For many people born outside the U.S., the employment-based immigration process is an ideal route to obtaining a green card and permanent residence here. Not only can the employment-based process take significantly less time than family-based immigration, employers willing to sponsor foreign nationals often have access to financial, legal, and other resources that can smooth the way toward a succesful immigration application.
That said, the U.S. government is fully aware of the high demand for permanent residence status, and doesn't make it easy. With the U.S. job market and the country’s needs in mind, Congress created various visa “preference categories,” which prioritize certain jobs and careers over others in deciding who will be allowed to apply for permanent residence.
This means that certain types of jobs and careers have a better (and faster) chance at being a good basis for a green card application. Let us look at how the preference categories work and see what jobs might be better for earning you a green card.
The employment preference categories generally classify jobs by the level of education necessary to fulfill the duties of the job. For example, an entry level Computer Programmer position would likely need at minimum a bachelor’s degree in Computer Science, while a Nuclear Physicist position would likely need at least a master’s degree in Physics.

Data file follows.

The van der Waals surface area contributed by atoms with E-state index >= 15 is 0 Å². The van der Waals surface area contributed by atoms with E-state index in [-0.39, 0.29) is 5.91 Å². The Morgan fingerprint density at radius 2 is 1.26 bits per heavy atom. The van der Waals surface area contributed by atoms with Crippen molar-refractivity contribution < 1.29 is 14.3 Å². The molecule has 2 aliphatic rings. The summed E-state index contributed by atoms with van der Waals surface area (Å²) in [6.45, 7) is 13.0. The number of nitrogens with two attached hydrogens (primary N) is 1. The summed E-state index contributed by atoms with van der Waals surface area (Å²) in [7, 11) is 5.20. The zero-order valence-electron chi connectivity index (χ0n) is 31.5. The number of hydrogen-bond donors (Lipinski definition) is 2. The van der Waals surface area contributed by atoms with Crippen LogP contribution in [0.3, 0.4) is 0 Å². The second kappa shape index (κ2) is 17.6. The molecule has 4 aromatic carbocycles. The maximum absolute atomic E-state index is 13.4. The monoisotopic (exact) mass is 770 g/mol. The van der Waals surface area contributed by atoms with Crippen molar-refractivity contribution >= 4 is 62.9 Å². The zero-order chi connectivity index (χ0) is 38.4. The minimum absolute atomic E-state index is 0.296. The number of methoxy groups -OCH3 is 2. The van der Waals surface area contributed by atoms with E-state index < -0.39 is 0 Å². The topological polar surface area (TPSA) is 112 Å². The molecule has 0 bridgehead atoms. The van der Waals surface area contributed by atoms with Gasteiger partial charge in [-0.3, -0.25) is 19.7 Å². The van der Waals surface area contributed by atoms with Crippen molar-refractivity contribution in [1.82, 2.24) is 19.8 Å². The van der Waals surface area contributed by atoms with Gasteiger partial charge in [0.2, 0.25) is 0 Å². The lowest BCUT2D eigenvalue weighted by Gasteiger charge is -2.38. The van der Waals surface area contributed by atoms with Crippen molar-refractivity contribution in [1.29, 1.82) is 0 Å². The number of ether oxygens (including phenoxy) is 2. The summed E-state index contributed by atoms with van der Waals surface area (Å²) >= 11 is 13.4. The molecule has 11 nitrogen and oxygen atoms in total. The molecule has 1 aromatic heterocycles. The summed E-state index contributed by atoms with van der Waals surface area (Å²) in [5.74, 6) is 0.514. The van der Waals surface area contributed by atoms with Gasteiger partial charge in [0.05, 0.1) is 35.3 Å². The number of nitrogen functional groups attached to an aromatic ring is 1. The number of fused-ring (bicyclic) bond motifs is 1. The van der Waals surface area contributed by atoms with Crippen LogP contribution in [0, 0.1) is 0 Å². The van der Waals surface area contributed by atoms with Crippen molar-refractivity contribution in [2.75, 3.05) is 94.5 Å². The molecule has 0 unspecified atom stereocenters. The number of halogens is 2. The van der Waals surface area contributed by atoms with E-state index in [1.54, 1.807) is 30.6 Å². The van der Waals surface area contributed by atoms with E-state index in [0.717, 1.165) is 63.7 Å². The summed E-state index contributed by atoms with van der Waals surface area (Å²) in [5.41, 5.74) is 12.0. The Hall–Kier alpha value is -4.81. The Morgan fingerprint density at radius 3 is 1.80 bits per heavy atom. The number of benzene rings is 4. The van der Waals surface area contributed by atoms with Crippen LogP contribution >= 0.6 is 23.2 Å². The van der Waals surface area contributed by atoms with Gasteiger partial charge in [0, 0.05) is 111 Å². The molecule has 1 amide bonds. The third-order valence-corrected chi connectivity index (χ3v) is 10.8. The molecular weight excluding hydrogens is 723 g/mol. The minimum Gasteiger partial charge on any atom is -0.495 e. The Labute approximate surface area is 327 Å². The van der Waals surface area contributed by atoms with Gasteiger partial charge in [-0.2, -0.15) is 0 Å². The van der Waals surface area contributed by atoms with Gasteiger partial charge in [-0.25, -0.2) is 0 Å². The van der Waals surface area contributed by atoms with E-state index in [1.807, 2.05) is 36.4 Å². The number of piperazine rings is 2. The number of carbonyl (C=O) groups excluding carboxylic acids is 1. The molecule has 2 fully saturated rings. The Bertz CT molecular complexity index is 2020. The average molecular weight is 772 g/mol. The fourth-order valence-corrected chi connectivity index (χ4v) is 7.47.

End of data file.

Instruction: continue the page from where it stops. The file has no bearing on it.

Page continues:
Take a look at the U.S. Department of State’s Visa Bulletin, which is published monthly. The Visa Bulletin breaks down the employment-based visa categories and explains the general education requirements for each.
The employment-based First Preference category is reserved for persons with “extraordinary ability,” outstanding professors or researchers, or are multinational executives or managers. As you might guess, this category is for the “cream of the crop.” Typically, this preference includes Nobel Prize winners, famous international scientists with the renown of Albert Einstein or Stephen Hawking, or global artists like Yo Yo Ma or Vicente Fernández.
First Preference also includes “multinational executives or managers.” These are not line managers or ground-level supervisors, but top level corporate officers and company leaders who have wide latitude to make decisions that affect entire organizations. People like Mark Zuckerberg, Meg Whitman, and Jeffrey Bezos are good examples of the type of person described by this category.
If your career and work falls into this highly exceptional class, congratulations: You can qualify for First Preference and will likely have an immediately available immigrant visa number and an easy route to a green card. (You also likely have an attorney who can readily explain the information in this article!)
Not everyone is lucky enough to be a person of “extraordinary ability” or a high-powered multinational CEO. However, if your career path requires an advanced degree, such as a master’s degree or higher, or you are a person of exceptional ability in the sciences, arts, or business, you may qualify for the Second Preference category.